The King Rama VI Monument stands at the gate to the Lumpini Park, overlooking the busy Saladaeng junction. Corrado Feroci, an Italian sculptor completed the monument with the help of four Thai artists on 7 June 1941 and it was inaugurated on 27 Mar 1942.
It was fitting that Feroci designed this monument, as it was King Rama VI who requested the Italian government for an artist to help teach and promote art in Thailand. Feroci answered the call of duty in 1923.
The monument is a statute of King Vajiravudh standing in his ceremonial uniform with a sword, on a high pedestal flanked by fountains. An open tiled area where public ceremonies are held surrounds the monument.
A fountain in the foreground, neatly manicured lawns and beautiful flowerbeds at the four corners of the open area complete the setting. Offerings of garlands and joss sticks at the foot of the monument are evidence of the reverence paid by many to the monarch.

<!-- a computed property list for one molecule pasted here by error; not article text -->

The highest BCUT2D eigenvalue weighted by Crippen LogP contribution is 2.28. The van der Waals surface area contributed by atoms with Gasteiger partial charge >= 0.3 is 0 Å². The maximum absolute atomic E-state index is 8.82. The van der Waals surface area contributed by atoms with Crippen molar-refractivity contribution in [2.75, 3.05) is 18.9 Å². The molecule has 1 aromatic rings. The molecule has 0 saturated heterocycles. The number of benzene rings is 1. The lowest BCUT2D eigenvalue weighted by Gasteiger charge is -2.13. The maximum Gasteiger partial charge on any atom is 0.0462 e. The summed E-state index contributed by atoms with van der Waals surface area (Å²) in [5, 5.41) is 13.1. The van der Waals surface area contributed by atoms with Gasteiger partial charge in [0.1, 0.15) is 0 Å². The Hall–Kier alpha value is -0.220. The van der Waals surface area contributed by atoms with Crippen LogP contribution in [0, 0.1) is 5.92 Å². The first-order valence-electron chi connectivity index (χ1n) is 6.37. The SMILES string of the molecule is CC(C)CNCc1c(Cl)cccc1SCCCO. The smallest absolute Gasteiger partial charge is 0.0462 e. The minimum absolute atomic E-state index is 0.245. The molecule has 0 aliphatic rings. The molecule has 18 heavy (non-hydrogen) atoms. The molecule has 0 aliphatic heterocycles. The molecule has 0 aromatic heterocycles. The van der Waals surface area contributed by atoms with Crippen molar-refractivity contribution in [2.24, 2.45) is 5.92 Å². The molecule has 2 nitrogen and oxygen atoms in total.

It is significant that this monument is located at the gates of Lumpini Park. In 1925, King Rama VI decided to donate a huge plot of land called Saladaeng for use as a public park and exhibition area.
The park was named Lumpini Park after Lumbini in Nepal, the birthplace of Buddha. Beautified with plants from all over Thailand, the scenic atmosphere in the park is a pleasant respite from the hustle and bustle of the city.
King Rama VI will also be remembered as the king who changed the Thai flag from a white elephant against a red background to the present tricolour representing the national trinity; white for religion, blue for the monarchy and red for the blood of the people. The new flag was first flown by the Thai Expeditionary Force to Europe in 1918 during World War I.
The King Rama VI Monument was built with funds raised by alumni of the Vajiravudh College and the government as a tribute to King Vajiravudh and his legacy to the residents and visitors to Bangkok.